As far as Rx -- well, I don't really understand something fundemental about the circuit. Is Vs some type of another Vout? Or does it just define the limits of the Op-Amp like we see in those Vcc+ Vcc- sort of thing? I really don't know how to approach Vs. How can 25 Volt comes out of an op-amp who only produces a Vout of 12v?!? And how does any of that helps me with Rx?


    Sorry-- A lot of questions, I know. Just a confusing circuit!
     
  12. Feb 29, 2012 #11

    NascentOxygen

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    +Vs is the power supply (you've previously seen it as +Vcc) to power the OP-AMP. There is no -Vcc here, the negative power supply here is ground (you've previously seen OP-AMP's negative supply as -Vcc, but not with this arrangement here).
     
  13. Feb 29, 2012 #12

    NascentOxygen

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    Proof please! :tongue:
     
  14. Feb 29, 2012 #13

    NascentOxygen

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    Are you referring to the words he's written to the right of the resistor string? :frown:
     
  15. Feb 29, 2012 #14

    Femme_physics

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    Shouldn't the power supply ENTER the op-amp as opposed to EXIT from it?


    Well, sum of all I entering that crossection I marked in red

    3 -2 -I1 = 0
    I1 = 1 mA

    There you go...

    LOL I didn't c that..sorry..ignore that part.
     
  16. Feb 29, 2012 #15

    I like Serena

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    It does.
    The arrow indicates that the wire goes to a power supply.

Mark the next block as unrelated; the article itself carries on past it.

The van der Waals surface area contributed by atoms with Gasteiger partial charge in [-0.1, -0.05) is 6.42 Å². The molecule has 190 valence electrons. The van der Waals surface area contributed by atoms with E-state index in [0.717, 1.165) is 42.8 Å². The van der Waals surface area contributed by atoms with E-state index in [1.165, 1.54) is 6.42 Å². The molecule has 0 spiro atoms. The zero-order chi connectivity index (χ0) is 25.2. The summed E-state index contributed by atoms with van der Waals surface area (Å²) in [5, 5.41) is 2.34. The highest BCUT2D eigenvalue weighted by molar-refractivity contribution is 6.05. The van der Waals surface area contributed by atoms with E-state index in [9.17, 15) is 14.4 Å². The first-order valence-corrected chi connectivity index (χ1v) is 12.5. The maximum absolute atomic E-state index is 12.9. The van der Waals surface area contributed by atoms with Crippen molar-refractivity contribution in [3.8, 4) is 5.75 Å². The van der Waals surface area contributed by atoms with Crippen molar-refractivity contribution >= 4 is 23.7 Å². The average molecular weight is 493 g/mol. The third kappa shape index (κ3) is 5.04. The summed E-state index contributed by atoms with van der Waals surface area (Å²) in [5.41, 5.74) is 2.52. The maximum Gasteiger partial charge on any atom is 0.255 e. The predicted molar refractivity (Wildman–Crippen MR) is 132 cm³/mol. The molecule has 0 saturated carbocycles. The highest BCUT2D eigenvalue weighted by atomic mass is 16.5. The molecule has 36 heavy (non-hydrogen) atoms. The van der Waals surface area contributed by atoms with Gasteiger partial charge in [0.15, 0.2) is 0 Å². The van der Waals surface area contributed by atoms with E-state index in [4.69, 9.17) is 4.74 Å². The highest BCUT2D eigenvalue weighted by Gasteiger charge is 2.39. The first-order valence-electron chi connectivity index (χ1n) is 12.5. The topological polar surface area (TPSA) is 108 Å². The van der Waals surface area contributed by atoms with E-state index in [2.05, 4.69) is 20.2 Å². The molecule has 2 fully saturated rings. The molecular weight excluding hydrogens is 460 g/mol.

It does not indicate the direction of the current.
    The actual current flows away from the 25V power supply.



    What happened to the current coming from the 25V power supply that is coming in through Rx?


    How can we now that it's out there! ;)
     
  17. Feb 29, 2012 #16

    Femme_physics

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    OOOOOhhhhhhhhh!!!! AHHHHHHA!!!

    OH! OH!

    Now I get it :)


    It's kinda late now but i'll sit with it tomorrow trying t finalize my results based on this new evidence!

    Well, it just says "Or take it"

    Or being my name. Telling me that I should take this exercise and try to solve it. He just put the "e" in front of the "k" by accident :)
     
  18. Feb 29, 2012 #17

    I like Serena

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    OOOOOhhhhhhhhh!!!! AHHHHHHA!!!
    Or take it!

    Yes, I think I understand now what he meant. ;)
     
  19. Feb 29, 2012 #18

    NascentOxygen

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    :yuck: I believe you realise this is so not right that you need to make a fresh start.

    Hint: you know V+ so determine V_.
     
  20. Feb 29, 2012 #19

    Femme_physics

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    Taking your criticisms into consideration, here is my new idea...

    [​IMG]


    ;)
     
  21. Mar 1, 2012 #20

    I like Serena